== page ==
The Westfalenhallen exhibition center has nine air-conditioned halls with areas between 1,000 and 10,600 square meters. The Westfalenhallen exhibition center offers a total of 59,000 m² of exhibition space. Around 60 trade fairs with around 800,000 visitors take place here every year.

Important trade fairs in the Westfalenhallen location are:

  • German Comic Con , fan convention (or multigenre convention)
  • YOU , European youth fair
  • Jagd & Hund , Europe's largest hunting fair
  • Creativa , Europe's largest trade fair for creative design
  • Intermodellbau , world's largest trade fair for model making and model sports
  • Inter Tabac, international trade fair for tobacco products and smoking accessories

media

newspapers and magazines

Lensing Carée as the publishing house of Ruhrnachrichten

Before the Second World War, the General-Anzeiger for Dortmund appeared in Dortmund, the national daily newspaper with the highest circulation in Germany outside of Berlin. After a Hitler caricature by Emil Stumpp , the left-wing liberal newspaper founded by Friedrich Wilhelm Ruhfus in 1890 was discontinued by the National Socialists and from then on appeared as a party organ under the name Westfälische Landeszeitung - Rote Erde .

The journalistic tradition could not be continued after the end of the war. Today, the Westfälische Rundschau (WR), the Westdeutsche Allgemeine Zeitung (WAZ) and the Ruhr Nachrichten (RN) appear three local newspapers. However, the WR belongs to the Funke media group , which has discontinued the local section in Dortmund and takes over content from the Ruhr Nachrichten. The street magazine Bodo appears once a month and is offered for sale in town.

Numerous advertising magazines such as the Stadt-Anzeiger and the Nordanzeiger are distributed free of charge in Dortmund. These usually appear weekly. The free event magazines coolibri and Heinz are available monthly in cultural institutions and restaurants.

Visions-Verlag publishes the monthly, nationwide music magazine Visions in Dortmund . In addition, the editorial office of Europe's largest rock and metal magazine, Rock Hard , is located in the Körne district.

At the TU Dortmund, the campus newspaper required reading appears three times per semester .

watch TV

Both Westdeutsche Rundfunk Köln (WDR) and Sat.1 operate state studios in Dortmund. In Dortmund, WDR produces the programs Planet Knowledge , Local Time from Dortmund and The Gifted Day . The local time from Dortmund reports daily with current news about the region. Sat.1 produces the NRW edition from 5:30 p.m. in Dortmund. In addition, some contributions are produced for various programs, for example for the Sat.1 breakfast television in Dortmund.

The nationwide TV learning channel NRWision is also located in Dortmund. Teaching editors, amateur filmmakers and citizen groups from all over North Rhine-Westphalia take part in the program. In its media library, all television programs are specifically bundled according to individual North Rhine-Westphalian cities or media makers from these locations. The learning station is funded by the State Agency for Media North Rhine-Westphalia and developed and operated by the Institute for Journalism at the TU Dortmund .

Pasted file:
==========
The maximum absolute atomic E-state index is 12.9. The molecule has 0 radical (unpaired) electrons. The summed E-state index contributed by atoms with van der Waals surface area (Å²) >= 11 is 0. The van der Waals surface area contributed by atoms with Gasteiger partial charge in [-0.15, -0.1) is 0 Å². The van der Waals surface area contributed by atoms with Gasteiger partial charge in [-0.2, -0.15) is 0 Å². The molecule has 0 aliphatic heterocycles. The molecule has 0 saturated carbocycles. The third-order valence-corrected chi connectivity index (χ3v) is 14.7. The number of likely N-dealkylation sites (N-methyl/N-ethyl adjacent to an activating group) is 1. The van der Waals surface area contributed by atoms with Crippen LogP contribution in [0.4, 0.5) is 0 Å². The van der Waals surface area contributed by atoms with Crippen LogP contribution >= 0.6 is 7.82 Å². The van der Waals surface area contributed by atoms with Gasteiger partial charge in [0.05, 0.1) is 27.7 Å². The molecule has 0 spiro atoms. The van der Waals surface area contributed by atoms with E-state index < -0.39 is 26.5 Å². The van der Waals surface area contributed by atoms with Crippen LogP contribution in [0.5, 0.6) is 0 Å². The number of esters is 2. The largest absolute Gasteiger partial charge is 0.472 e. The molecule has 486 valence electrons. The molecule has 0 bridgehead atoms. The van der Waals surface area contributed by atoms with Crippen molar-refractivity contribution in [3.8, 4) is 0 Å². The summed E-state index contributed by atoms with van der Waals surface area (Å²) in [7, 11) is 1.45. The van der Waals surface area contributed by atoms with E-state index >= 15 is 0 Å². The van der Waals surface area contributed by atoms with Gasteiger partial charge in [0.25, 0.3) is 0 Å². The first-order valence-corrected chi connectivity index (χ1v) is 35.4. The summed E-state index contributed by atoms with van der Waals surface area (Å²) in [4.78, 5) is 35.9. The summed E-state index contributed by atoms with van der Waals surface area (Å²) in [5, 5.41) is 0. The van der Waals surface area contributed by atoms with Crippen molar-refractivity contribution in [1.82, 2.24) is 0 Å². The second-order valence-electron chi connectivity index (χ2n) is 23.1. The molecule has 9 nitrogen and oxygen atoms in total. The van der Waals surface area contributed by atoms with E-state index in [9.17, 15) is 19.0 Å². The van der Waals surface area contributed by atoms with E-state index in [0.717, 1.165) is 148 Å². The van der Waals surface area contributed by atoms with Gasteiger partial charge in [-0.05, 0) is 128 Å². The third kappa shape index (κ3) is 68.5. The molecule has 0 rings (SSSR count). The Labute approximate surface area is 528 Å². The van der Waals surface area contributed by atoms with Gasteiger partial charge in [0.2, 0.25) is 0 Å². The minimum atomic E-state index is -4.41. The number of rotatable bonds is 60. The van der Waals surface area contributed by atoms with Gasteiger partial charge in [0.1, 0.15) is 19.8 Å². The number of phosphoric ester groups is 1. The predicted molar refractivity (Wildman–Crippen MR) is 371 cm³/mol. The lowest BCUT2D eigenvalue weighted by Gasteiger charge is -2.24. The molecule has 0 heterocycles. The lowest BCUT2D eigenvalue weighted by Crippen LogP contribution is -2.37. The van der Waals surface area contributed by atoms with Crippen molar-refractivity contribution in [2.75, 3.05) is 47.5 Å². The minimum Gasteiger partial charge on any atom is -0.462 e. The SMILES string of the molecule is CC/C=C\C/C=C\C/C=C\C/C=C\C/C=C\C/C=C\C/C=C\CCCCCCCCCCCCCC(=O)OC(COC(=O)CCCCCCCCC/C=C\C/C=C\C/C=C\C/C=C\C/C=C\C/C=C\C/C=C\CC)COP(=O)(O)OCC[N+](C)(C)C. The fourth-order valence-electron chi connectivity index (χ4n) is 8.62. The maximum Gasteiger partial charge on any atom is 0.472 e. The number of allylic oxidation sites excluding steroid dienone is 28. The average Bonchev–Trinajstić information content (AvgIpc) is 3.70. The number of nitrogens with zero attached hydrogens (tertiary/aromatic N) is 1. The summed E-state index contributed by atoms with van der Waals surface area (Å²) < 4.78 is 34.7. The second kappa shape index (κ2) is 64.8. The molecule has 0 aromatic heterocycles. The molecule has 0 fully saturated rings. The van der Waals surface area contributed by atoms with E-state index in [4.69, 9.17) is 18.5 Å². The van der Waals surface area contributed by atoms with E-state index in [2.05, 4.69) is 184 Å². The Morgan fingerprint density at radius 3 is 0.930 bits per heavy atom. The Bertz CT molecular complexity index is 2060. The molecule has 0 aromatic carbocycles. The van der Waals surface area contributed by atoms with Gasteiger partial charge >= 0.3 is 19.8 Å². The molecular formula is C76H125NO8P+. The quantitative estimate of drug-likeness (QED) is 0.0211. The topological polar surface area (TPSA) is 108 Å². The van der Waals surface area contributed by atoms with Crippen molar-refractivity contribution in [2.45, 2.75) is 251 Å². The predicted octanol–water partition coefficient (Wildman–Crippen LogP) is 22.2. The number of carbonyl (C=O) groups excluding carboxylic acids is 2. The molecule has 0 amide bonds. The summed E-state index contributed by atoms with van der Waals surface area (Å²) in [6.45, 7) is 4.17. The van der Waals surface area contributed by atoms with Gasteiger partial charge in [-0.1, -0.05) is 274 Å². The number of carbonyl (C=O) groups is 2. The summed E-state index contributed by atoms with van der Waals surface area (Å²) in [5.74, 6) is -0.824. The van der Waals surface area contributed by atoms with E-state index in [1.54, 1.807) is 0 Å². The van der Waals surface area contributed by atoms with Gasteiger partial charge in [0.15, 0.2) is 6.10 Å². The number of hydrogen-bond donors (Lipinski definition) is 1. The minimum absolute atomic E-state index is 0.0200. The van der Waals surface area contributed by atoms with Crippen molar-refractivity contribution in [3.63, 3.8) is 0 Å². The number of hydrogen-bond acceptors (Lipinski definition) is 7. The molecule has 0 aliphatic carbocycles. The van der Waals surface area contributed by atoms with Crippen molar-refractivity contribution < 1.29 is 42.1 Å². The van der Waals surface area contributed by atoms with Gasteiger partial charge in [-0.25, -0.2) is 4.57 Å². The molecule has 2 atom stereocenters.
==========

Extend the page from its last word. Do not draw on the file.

In addition to London and Paris, Dortmund is the seat of Global Tamil Vision and the headquarters of GTV Germany.

Radio

Parts of the radio waves WDR 2 and WDR 4 as well as the traffic news are produced in the WDR Studio Dortmund. The local private radio Radio 91.2 offers regional information as well as the supporting program of Radio NRW . The student radio eldoradio * plays music around the clock, broadcasts verbatim contributions in the morning and in the evening and can be received in Dortmund via antenna, cable and also as web radio.

The German Radio Academy , previously located in Dortmund, relocated its office to Oberhausen in 2005. However, seminars and training events continue to take place at Nollendorfplatz in Eving.

Online offers

The online magazines with the greatest reach are the BVB fanzines schwatzgelb.de and gibmich-diekirsche.de.

The online offer NRWision bundles in its media library video and audio productions about Dortmund or TV programs, radio contributions and films that were produced by editorial offices and media makers from Dortmund.

Publishers

The media company Lensing is the third largest independent newspaper publisher in North Rhine-Westphalia. The Harenberg Verlag published the journal buchreport and the mirror -Bestsellerlisten. The publisher became known to the general public through the series Die Bibliophilen Taschenbücher and especially the Chronik des 20. Century . The Busche Verlagsgesellschaft is a publisher for hotel and gastronomy criticism. The annual Schlemmer Atlas and Schlummer Atlas are particularly well-known . The graphite Publishing laid detective novels.

The record label Century Media is based in Dortmund and has been part of Sony Music Entertainment since 2015. The Aktive Musik Verlagsgesellschaft produces children's cassettes, CDs and children's audio books under the label Igel-Records.

Further publishers based in Dortmund are Borgmann Verlag, IFS-Verlag, Ingrid Lessing Verlag, Verlag Kettler, OCM Verlag, VBE-Verlag, Verkehrsblatt-Verlag and Verlag modern learning.